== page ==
But Robin and husband Ricky have found it hard to give up the search for their only child. The couple from Lafayette, Louisiana, have spent the last three months living in Australia and spearheading their own search, long after New Zealand authorities gave up. This month, Ricky Wright earned his pilot's license. His aim was to fly the Australian coastline in hopes of spotting something. Anything.
They've spent $600,000 to pay for private plane searches. The money has come not only from their own savings but also from fundraisers, friends, family, even their daughter's college fund. Deeply religious, the couple says God has kept them strong and determined.
"We cannot assume the boat sank without evidence, and we think it's highly likely that it did not," Robin Wright says. "We know there's a chance the boat sank. There is a chance. But do you assume the worst and stop searching?"
Still, the search has to end at some point.
On Tuesday the Wrights, speaking by phone from the Sydney Airport, said they were returning to the U.S after running out of money and were unsure if they would return to Australia. Still, they won't lose hope until the anniversary of the boat's disappearance.
"After a year, I think the chances are down pretty low," Ricky Wright says. "But we will not give up on them. We know other people have survived up to a year."
The Wrights remain unhappy with aspects of the official search. They believe it began too late, wasn't extensive enough, and failed to restart when they presented authorities with a grainy satellite image they believe depicts the Nina adrift. New Zealand searchers say they did everything by the book and cannot do anything more. They say the military reviewed the ghostly image and concluded it was nothing more than the foam from a wave.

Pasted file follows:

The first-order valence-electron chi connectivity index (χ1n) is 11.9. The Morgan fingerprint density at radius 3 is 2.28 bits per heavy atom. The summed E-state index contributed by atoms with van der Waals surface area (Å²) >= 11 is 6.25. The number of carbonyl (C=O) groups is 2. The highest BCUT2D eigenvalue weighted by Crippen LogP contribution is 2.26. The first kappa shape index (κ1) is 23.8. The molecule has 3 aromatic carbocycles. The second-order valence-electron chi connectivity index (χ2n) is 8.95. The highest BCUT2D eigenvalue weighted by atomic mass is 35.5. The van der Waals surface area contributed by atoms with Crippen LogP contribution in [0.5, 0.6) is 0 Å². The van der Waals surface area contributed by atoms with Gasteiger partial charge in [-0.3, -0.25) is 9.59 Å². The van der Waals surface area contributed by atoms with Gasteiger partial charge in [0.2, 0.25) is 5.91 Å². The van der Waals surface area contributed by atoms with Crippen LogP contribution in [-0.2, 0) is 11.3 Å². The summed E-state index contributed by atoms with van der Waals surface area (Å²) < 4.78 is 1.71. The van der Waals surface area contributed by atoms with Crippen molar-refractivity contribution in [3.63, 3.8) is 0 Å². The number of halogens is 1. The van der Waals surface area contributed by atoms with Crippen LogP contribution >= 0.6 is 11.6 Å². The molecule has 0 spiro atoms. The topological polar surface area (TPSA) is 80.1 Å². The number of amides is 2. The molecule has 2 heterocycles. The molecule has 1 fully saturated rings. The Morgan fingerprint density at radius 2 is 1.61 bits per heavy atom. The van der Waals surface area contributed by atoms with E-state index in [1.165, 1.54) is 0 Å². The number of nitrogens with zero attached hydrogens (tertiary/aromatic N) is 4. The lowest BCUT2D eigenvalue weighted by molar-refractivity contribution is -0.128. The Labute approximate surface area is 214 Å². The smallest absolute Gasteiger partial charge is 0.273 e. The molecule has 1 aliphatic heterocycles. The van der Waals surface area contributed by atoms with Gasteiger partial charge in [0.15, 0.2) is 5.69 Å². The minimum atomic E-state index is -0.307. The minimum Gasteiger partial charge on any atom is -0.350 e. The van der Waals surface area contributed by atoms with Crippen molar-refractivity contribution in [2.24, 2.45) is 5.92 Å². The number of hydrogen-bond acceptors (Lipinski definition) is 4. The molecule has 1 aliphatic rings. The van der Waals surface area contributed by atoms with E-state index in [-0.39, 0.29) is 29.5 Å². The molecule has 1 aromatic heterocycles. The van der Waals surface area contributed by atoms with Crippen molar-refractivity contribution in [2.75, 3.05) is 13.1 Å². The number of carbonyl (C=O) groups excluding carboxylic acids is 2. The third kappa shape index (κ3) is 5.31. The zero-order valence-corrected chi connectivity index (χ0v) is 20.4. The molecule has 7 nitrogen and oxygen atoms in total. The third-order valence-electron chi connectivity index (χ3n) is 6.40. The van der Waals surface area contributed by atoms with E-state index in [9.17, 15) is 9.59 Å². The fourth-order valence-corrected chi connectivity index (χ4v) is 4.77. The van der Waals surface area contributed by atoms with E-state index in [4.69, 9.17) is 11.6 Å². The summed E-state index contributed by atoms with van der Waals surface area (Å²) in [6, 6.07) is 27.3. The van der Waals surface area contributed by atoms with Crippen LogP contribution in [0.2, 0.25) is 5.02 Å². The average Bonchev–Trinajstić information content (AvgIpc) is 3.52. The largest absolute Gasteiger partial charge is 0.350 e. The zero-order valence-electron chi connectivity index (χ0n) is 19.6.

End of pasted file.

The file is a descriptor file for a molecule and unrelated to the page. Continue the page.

The Wrights last month met New Zealand's Transport Minister Gerry Brownlee in Wellington to express their concerns.
"They have enormous faith that the boat is still out there, that they're catching fish and freshwater, and will sooner or later make landfall. Unfortunately, none of our very extensive and expert-led search efforts concurs with that view," Brownlee says.
Ricky, 49, who brokers the sale of businesses, and Robin, 54, met at Louisiana State University. They home-schooled Danielle on their small farm, where their daughter loved to ride bareback on her horse, Copper. When Danielle was 15, the family took a sabbatical to sail the Caribbean.
"We sold everything and we went, and we don't regret it," Robin says.
She says while she and Ricky loved the tranquility, their daughter missed her friends and Facebook, and the Internet. So they sent her home every few months to reconnect and reduced a planned two-year voyage to 14 months.
The highlight for Danielle was a stop in Panama where she met David Dyche IV, one year her junior, who'd been raised aboard the Nina. The teens soon became inseparable and the parents also became close.
When captain David Dyche III and wife Rosemary last year called from New Zealand to ask the Wrights to help crew, Danielle asked if she could go alone, during a break from the University of Louisiana where she was majoring in psychology. Her parents weren't surprised — she'd grown to more appreciate her time sailing the Caribbean and also had become so independent.
They said goodbye to Danielle on Facebook the day before she set sail, and she told them how excited she was.
The Nina left from the tiny port of Opua in northern New Zealand on May 29 bound for Newcastle, near Sydney.